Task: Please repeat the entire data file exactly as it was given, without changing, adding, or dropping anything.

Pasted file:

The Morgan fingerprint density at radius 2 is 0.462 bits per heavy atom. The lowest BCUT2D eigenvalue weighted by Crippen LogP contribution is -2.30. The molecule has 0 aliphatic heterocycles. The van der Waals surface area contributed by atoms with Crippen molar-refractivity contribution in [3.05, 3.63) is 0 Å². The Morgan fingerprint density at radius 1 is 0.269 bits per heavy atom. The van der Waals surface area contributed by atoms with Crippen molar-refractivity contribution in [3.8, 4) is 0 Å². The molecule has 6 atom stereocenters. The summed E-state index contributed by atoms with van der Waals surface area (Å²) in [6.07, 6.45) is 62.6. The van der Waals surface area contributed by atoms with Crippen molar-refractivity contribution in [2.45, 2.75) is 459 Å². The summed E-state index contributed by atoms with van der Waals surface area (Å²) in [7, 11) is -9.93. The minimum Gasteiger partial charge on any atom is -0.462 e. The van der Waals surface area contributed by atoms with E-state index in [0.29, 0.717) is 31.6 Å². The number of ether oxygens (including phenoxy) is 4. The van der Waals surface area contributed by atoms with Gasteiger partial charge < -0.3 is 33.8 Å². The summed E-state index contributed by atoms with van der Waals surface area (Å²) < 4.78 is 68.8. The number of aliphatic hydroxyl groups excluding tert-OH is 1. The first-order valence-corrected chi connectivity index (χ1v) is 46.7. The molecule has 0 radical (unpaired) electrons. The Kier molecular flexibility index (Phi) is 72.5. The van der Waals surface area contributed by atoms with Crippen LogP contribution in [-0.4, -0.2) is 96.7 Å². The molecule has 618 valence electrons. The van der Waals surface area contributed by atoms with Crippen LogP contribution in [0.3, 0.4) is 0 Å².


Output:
The Morgan fingerprint density at radius 2 is 0.462 bits per heavy atom. The lowest BCUT2D eigenvalue weighted by Crippen LogP contribution is -2.30. The molecule has 0 aliphatic heterocycles. The van der Waals surface area contributed by atoms with Crippen molar-refractivity contribution in [3.05, 3.63) is 0 Å². The Morgan fingerprint density at radius 1 is 0.269 bits per heavy atom. The van der Waals surface area contributed by atoms with Crippen molar-refractivity contribution in [3.8, 4) is 0 Å². The molecule has 6 atom stereocenters. The summed E-state index contributed by atoms with van der Waals surface area (Å²) in [6.07, 6.45) is 62.6. The van der Waals surface area contributed by atoms with Crippen molar-refractivity contribution in [2.45, 2.75) is 459 Å². The summed E-state index contributed by atoms with van der Waals surface area (Å²) in [7, 11) is -9.93. The minimum Gasteiger partial charge on any atom is -0.462 e. The van der Waals surface area contributed by atoms with E-state index in [0.29, 0.717) is 31.6 Å². The number of ether oxygens (including phenoxy) is 4. The van der Waals surface area contributed by atoms with Gasteiger partial charge < -0.3 is 33.8 Å². The summed E-state index contributed by atoms with van der Waals surface area (Å²) < 4.78 is 68.8. The number of aliphatic hydroxyl groups excluding tert-OH is 1. The first-order valence-corrected chi connectivity index (χ1v) is 46.7. The molecule has 0 radical (unpaired) electrons. The Kier molecular flexibility index (Phi) is 72.5. The van der Waals surface area contributed by atoms with Crippen LogP contribution in [-0.4, -0.2) is 96.7 Å². The molecule has 618 valence electrons. The van der Waals surface area contributed by atoms with Crippen LogP contribution in [0.3, 0.4) is 0 Å².